|author||Konrad Rzeszutek Wilk <email@example.com>||Fri Jun 11 20:24:00 2021 -0400|
|committer||Konrad Rzeszutek Wilk <firstname.lastname@example.org>||Sat Jun 12 09:04:32 2021 -0400|
GDS/LEF/GL: Import from 36322d4 GL: Copy the file without the modifications 75c1e4caaf3fbf2ef94a6b7945596393ad0fda7c gds/wrapper_sha1.gds 3f331b153e415399fa097c676bf0ecd7f91ad391 gds/wrapper_sha1.gds.png 57e7786cfedf17804e6f60b410faba09cf4c845e gds/wrapper_sha1.lef 1b771b1795e3a9ae7330223f9a2cd279a2499a14 gds/wrapper_sha1.lvs.powered.v 7e3a53e6e81c2a6668888e398444a4b7d4656b29 gds/wrapper_sha1.lvs.v Signed-off-by: Konrad Rzeszutek Wilk <email@example.com>
See a https://github.com/konradwilk/sha1 for the full git history of this code. Branch name is submission-mpw-two-c.
This is an implementation of [https://www.rfc-editor.org/rfc/inline-errata/rfc3174.html](RFC 3174) of SHA-1 engine.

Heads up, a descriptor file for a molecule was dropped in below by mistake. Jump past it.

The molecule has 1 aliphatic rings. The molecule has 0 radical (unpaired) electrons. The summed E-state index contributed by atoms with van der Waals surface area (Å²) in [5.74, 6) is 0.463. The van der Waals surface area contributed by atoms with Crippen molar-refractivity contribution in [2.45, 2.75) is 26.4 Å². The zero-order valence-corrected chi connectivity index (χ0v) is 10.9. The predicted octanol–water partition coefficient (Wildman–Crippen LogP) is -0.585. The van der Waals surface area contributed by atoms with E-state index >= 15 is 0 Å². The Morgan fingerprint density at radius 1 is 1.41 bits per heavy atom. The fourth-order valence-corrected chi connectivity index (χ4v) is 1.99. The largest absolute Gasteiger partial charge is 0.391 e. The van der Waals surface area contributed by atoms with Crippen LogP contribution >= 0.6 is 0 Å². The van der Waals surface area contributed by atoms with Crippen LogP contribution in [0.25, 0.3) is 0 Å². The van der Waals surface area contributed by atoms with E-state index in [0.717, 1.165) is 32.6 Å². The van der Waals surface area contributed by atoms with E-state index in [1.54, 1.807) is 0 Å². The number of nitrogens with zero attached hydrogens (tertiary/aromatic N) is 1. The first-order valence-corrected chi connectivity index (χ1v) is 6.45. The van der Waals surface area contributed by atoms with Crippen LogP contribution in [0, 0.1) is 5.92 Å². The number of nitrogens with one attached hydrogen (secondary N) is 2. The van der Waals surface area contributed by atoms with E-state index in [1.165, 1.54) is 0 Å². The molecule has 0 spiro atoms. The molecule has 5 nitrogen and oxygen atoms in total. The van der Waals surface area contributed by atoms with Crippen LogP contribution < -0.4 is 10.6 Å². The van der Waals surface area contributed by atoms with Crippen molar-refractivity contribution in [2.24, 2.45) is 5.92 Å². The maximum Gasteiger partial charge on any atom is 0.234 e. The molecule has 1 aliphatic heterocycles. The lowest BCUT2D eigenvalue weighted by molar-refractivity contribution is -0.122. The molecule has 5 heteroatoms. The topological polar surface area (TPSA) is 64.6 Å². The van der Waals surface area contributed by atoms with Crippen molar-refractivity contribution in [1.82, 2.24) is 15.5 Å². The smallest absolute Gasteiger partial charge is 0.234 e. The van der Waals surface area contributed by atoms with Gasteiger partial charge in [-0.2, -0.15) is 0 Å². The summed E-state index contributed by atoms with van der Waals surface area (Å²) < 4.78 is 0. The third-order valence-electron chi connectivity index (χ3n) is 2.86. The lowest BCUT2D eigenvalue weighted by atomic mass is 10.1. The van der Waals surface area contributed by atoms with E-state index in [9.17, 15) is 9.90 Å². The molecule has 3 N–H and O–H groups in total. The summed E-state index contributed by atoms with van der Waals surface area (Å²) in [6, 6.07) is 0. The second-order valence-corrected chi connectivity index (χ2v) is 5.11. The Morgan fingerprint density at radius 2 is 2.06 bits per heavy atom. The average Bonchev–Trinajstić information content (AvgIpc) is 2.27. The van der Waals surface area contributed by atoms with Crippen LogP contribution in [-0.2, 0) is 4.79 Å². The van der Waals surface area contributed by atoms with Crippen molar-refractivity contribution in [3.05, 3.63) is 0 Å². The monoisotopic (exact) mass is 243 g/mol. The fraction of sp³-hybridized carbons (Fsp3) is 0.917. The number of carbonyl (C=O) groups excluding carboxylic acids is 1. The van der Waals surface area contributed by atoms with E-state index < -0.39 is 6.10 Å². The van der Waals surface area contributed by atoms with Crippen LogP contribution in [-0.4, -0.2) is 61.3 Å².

It is not the most secure one nowadays (it is still used for git commit ids and TPM PCR values), but it looked like the easiest of the SHA engines to implement. The communication channel is via WishBone commands to provide sixteen words after which the engine starts and computes the digest in about 160 cycles. Then digest can be retrieved via the wishbone. There is a IRQ line so when it has completed it will bring it high if that is enabled.
If you want to see this more interactively, I would recommend you clone https://github.com/konradwilk/sha1 and run
which will use the various WishBone commands to program it.